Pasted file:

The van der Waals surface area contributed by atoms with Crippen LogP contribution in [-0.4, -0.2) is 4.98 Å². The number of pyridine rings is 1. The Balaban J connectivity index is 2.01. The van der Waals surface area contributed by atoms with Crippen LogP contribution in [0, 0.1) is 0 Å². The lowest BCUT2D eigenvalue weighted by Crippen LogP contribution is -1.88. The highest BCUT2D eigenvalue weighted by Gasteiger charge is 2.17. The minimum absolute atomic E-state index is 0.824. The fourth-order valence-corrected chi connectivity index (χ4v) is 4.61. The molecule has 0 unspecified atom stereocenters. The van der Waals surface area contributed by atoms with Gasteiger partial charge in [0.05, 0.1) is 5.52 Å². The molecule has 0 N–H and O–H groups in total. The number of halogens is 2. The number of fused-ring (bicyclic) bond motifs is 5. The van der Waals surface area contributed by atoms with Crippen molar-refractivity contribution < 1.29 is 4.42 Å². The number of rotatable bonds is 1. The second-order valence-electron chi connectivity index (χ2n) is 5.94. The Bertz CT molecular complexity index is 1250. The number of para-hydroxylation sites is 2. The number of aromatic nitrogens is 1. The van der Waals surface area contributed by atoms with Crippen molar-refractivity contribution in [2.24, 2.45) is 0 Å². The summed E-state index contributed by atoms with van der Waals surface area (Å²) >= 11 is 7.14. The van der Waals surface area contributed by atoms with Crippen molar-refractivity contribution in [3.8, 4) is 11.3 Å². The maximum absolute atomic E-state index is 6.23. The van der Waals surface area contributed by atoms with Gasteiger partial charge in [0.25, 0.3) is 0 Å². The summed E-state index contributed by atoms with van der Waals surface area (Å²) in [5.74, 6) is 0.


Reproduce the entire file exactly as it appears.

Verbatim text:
The van der Waals surface area contributed by atoms with Crippen LogP contribution in [-0.4, -0.2) is 4.98 Å². The number of pyridine rings is 1. The Balaban J connectivity index is 2.01. The van der Waals surface area contributed by atoms with Crippen LogP contribution in [0, 0.1) is 0 Å². The lowest BCUT2D eigenvalue weighted by Crippen LogP contribution is -1.88. The highest BCUT2D eigenvalue weighted by Gasteiger charge is 2.17. The minimum absolute atomic E-state index is 0.824. The fourth-order valence-corrected chi connectivity index (χ4v) is 4.61. The molecule has 0 unspecified atom stereocenters. The van der Waals surface area contributed by atoms with Gasteiger partial charge in [0.05, 0.1) is 5.52 Å². The molecule has 0 N–H and O–H groups in total. The number of halogens is 2. The number of fused-ring (bicyclic) bond motifs is 5. The van der Waals surface area contributed by atoms with Crippen molar-refractivity contribution < 1.29 is 4.42 Å². The number of rotatable bonds is 1. The second-order valence-electron chi connectivity index (χ2n) is 5.94. The Bertz CT molecular complexity index is 1250. The number of para-hydroxylation sites is 2. The number of aromatic nitrogens is 1. The van der Waals surface area contributed by atoms with Crippen molar-refractivity contribution in [2.24, 2.45) is 0 Å². The summed E-state index contributed by atoms with van der Waals surface area (Å²) >= 11 is 7.14. The van der Waals surface area contributed by atoms with Crippen molar-refractivity contribution in [3.8, 4) is 11.3 Å². The maximum absolute atomic E-state index is 6.23. The van der Waals surface area contributed by atoms with Gasteiger partial charge in [0.25, 0.3) is 0 Å². The summed E-state index contributed by atoms with van der Waals surface area (Å²) in [5.74, 6) is 0.